Scientists say adding biochar to lowland peat soils could ensure wet farming, known as paludiculture, is financially viable for farmers, which would help mitigate climate change.

A new project led by the UK Centre for Ecology & Hydrology (UKCEH), funded by a £500,000 grant from Natural England, will identify cost-effective methods of applying biochar under paludiculture conditions.

Biochar is a charcoal-like substance produced when biomass, such as agricultural waste or forestry residue, decomposes after being heated up at very high temperatures without oxygen. Biochar has a high carbon content and is largely resistant to decomposition, making it an ideal tool for long-term carbon storage.

Peat soils, which are huge carbon stores, are drying out following centuries of drainage for agriculture, which is causing its organic matter to decompose and release carbon into the atmosphere. In 2021, lowland agricultural peatlands in England emitted the net equivalent of 6.5 million tonnes of carbon dioxide, which is over 1% of UK greenhouse gas emissions from all sources.

Although paludiculture offers a solution to reduce emissions from cultivated peat, the type of crops that can be grown on wet soils are not as profitable as the typical crops grown on highly productive drained farming systems. Therefore, many farmers are unable or reluctant to adopt wet farming.

If cost-effective ways of applying biochar to soils can be established and ongoing UK trials can quantify the carbon storage potential from biochar, then this would enable farmers to gain an additional source of income from carbon financing. This would involve the sale of the carbon benefits from these practices as credits to companies who wish to offset their CO2 emissions.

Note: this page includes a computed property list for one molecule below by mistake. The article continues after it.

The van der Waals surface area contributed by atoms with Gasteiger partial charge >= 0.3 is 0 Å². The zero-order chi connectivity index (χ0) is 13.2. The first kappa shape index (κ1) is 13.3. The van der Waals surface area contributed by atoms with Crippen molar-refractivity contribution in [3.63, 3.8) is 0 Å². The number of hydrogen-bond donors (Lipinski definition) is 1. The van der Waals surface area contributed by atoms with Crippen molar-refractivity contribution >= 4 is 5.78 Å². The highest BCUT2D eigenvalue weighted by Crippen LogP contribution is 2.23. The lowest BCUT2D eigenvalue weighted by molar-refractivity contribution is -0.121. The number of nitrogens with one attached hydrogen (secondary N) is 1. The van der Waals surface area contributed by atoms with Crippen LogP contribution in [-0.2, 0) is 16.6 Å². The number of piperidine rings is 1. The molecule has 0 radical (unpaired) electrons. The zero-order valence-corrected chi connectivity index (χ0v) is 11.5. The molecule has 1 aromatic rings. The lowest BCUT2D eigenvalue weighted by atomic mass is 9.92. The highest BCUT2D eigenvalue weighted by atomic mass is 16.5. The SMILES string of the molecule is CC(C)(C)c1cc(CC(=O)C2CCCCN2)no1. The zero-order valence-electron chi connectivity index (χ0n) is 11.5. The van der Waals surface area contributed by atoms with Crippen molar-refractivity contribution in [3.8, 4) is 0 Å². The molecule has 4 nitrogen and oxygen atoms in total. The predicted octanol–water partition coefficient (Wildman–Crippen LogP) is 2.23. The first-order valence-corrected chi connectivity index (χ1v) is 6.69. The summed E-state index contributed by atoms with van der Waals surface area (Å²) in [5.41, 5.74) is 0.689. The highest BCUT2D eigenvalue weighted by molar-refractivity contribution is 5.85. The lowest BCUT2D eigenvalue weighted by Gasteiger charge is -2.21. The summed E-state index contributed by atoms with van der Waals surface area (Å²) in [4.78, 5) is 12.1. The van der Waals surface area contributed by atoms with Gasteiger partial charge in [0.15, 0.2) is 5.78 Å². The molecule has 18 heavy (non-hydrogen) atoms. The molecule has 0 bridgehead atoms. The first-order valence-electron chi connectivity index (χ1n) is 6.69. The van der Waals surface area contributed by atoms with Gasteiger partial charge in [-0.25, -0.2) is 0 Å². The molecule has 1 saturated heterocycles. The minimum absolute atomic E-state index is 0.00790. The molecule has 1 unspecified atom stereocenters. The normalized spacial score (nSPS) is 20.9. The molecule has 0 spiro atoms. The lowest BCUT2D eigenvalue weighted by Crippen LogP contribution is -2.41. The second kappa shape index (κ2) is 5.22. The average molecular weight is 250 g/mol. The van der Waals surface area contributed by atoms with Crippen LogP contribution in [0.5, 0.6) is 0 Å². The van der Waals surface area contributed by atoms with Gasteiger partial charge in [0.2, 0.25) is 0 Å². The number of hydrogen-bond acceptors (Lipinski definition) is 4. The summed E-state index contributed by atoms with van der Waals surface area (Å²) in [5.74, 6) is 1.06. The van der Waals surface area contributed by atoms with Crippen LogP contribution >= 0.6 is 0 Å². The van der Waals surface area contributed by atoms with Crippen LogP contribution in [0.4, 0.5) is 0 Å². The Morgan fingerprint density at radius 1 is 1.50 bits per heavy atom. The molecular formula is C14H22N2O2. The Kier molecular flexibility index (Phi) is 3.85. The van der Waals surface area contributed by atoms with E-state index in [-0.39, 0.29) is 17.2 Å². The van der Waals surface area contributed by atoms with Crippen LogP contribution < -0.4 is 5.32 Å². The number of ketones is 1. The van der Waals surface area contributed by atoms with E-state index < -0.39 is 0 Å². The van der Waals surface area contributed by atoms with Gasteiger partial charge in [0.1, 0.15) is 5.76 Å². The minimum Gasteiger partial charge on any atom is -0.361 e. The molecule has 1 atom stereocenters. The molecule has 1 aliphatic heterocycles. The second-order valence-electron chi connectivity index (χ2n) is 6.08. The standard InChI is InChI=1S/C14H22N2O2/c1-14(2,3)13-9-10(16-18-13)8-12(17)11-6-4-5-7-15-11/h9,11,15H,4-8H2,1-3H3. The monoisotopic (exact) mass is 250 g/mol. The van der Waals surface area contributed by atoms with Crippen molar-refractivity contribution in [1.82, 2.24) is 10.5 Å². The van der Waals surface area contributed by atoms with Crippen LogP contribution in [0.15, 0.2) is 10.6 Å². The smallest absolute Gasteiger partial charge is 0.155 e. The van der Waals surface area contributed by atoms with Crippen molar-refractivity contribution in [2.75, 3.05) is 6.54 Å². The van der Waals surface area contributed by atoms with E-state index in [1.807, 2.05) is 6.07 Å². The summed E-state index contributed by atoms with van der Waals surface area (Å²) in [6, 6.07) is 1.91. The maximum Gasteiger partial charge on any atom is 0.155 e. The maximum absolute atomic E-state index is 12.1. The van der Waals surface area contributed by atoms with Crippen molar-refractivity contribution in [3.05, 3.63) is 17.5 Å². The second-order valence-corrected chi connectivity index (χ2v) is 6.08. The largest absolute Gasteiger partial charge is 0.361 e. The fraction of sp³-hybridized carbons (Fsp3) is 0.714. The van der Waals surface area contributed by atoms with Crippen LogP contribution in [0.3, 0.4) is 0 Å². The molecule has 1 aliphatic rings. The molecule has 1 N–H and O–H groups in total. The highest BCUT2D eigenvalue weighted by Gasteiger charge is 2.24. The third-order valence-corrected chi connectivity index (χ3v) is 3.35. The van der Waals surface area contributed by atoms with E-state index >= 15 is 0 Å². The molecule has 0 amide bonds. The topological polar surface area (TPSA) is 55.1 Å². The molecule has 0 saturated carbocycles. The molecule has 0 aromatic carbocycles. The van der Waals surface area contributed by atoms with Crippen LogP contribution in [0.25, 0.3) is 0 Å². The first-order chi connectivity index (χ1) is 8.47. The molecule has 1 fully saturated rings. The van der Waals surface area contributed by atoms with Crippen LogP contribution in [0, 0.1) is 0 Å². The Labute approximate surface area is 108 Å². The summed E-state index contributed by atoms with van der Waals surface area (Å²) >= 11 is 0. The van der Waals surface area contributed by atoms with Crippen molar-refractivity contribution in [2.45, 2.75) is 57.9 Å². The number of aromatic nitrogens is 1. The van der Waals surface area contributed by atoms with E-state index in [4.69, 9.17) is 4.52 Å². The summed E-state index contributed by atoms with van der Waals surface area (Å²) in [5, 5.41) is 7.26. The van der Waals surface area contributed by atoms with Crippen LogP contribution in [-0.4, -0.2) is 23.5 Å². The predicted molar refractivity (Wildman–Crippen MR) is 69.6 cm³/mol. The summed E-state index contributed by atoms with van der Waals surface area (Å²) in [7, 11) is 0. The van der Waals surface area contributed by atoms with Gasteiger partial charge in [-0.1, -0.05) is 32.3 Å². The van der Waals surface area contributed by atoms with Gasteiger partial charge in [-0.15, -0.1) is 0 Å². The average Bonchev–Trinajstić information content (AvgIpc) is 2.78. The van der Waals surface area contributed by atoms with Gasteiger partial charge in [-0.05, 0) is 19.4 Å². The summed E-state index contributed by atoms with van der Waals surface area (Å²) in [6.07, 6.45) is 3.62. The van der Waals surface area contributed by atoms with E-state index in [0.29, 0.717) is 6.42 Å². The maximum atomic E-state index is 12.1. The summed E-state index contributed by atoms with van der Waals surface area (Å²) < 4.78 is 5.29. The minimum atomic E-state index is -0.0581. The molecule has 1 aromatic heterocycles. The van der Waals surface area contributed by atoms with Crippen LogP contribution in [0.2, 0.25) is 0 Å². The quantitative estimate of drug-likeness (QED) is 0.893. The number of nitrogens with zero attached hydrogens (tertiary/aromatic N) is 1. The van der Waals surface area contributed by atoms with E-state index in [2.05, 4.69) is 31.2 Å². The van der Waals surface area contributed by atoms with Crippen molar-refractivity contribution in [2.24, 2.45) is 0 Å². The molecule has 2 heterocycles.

Dr Jenny Rhymes, a UKCEH greenhouse gas flux scientist who is leading the new research, says: “There is a range of produce that can be grown in waterlogged soils, including celery for food, reeds for thatching and willow for bioenergy. However, because wet farming is by nature less productive it is likely to be less profitable than growing high-value food crops.

“If biochar can be integrated with paludiculture, carbon finance revenues for farmers can be improved and therefore more attractive to adopt. Our project aims to identify biochar management practices, specific to paludiculture, that maximise the ability of lowland peat soils to remove and store carbon.

“The work will build on national trials by partners who are growing crops in waterlogged soils to trial biochar integration.”

The new UKCEH biochar project is being funded as part of a large-scale investment in peatland restoration announced by the UK Government. Some 12 projects are being funded by Natural England’s £5 million Paludiculture Exploration Fund to support the reduction of barriers to developing commercially viable wet farming on lowland peat soils.

There is also £7.5 million of new Government funding for innovative water management projects at lowland peat sites to help mitigate the impacts of climate change.

Meanwhile, Robert Caudwell, chair of an independent task force appointed by the UK Government, has published a report making 14 recommendations including new investment in wet farming on peat soils, and in water storage, management and control, as well as the creation of viable private financing initiatives. The Lowland Agricultural Peat Task Force comprised a range of experts including Professor Chris Evans, a biogeochemist at UKCEH.